Our Windows 11 installation, benchmarking software, and games reside on Crucial’s MX500 SSDs, whereas the Corsair RM650x power supply feeds our system with the necessary power. Lastly, the Streacom BC1 open bench table ensures that our hardware is well-kept and tidy.
|Component||Intel System||AMD System|
|Processor||Intel Core i9-13900K||AMD Ryzen 7 7700X|
|Motherboard||MSI MEG Z690 Unify-X||ASRock X670E Taichi|
|Graphics Card||MSI GeForce RTX 2080 Ti Gaming X Trio||MSI GeForce RTX 2080 Ti Gaming X Trio|
|Storage||Crucial MX500 500GB, 2TB||Crucial MX500 500GB, 2TB|
|Cooling||Corsair iCUE H100i Elite LCD||Corsair iCUE H100i Elite LCD|
|Power Supply||Corsair RM650x 650W||Corsair RM650x 650W|
|Case||Streacom BC1||Streacom BC1|
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It falls within expectations that the Vengeance RGB DDR5-7400 C34 would outperform the memory kits at lower data rates. What came as a surprise was that Corsair’s memory kit managed to beat the DDR5-7200 rivals, including the Trident Z5 RGB DDR5-7200 C34 and T-Force Delta RGB DDR5-7200 C34. It wasn’t a significant delta, but Corsair’s memory kit did the job.
The current state of the AGESA code and silicon limitations put AMD’s Ryzen 7000 processors at a disadvantage regarding memory support. However, the good samples with a powerful IMC (integrated memory controller) typically support DDR5-6400 to DDR5-6600 memory.
For our particular Ryzen 7 7700X, DDR5-6400 is the ceiling, so DDR5-7000 is beyond the bounds of possibility.
Overclocking and Latency Tuning
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The Vengeance memory kit requires 1.45V to run at the advertised frequency, leaving little headroom for voltage tweaking. To hit DDR5-7400, we had to increase the DRAM voltage to 1.5V. The memory was OK with the XMP timings, so we didn’t have to alter them.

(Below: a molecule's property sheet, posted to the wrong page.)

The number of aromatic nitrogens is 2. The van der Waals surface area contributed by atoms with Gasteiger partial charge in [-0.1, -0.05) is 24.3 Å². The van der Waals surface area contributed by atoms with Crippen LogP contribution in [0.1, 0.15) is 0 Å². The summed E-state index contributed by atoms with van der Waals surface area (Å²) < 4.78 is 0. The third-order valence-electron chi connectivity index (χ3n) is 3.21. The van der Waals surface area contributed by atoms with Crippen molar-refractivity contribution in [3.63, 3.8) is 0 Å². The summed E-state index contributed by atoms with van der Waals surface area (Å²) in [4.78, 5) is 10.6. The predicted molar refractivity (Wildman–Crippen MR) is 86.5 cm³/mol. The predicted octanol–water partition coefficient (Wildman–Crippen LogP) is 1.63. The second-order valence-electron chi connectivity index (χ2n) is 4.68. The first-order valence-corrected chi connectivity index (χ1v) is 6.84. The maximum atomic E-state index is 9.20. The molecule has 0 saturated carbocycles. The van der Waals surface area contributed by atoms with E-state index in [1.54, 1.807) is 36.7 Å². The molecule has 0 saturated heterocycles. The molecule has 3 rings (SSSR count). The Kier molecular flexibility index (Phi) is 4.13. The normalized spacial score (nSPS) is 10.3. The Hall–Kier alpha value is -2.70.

Lowest Stable Timings
|Memory Kit||DDR5-6800 (1.45V)||DDR5-7000 (1.45V)||DDR5-7000 (1.5V)||DDR5-7200 (1.45V)||DDR5-7400 (1.5V)||DDR5-7600 (1.45V)|
|TeamGroup T-Force Delta RGB DDR5-7200 C34||N/A||N/A||N/A||34-41-41-81 (2T)||N/A||36-46-46-86 (2T)|
|G.Skill Trident Z5 RGB DDR5-7200 C34||N/A||N/A||N/A||34-41-41-81 (2T)||N/A||36-46-46-115 (2T)|
|Corsair Vengeance RGB DDR5-7000 C34||N/A||N/A||32-42-42-96 (2T)||N/A||34-42-42-96 (2T)||N/A|
|G.Skill Trident Z5 RGB DDR5-6800 C34||32-42-42-96 (2T)||34-45-45-108 (2T)||N/A||N/A||N/A||N/A|
While using a similar 1.5V DRAM voltage, we successfully got the Vengeance memory kit’s CAS Latency (CL) from 34 to 32 at DDR5-7000. The remaining memory timings had to stay the same. SK hynix A-die ICs are great for pushing the speed boundary but not so great at running tight timings.
The specifications may look deceptive, but the Vengeance RGB DDR5-7000 C34 from Corsair has a respectable level of performance. The memory delivers slightly higher performance than the higher-specced Trident Z5 RGB DDR5-7200 C34 or the T-Force Delta RGB DDR5-7200 C34. However, like many other Corsair products, the Vengeance memory kit carries a slight premium over its competitors.
The Vengeance RGB DDR5-7000 C34 retails for $269.99 (opens in new tab), while the Trident Z5 and Delta RGB memory kits go for $234.99 (opens in new tab) and $214.99 (opens in new tab), respectively. Corsair’s memory kit is a bit overpriced. Nonetheless, the Vengeance RGB DDR5-7000 C34 has proven to be a great DDR5-7000 memory kit if that’s the data rate you’re after, and you’re willing to pay the premium. With its present price tag, many would have to consult with their wallets before pulling the trigger on the Vengeance RGB DDR5-7000 C34. However, the purchase is a no-brainer if the memory kit ever goes on sale or if Corsair decides to adjust the pricing to make it a juicier option for consumers.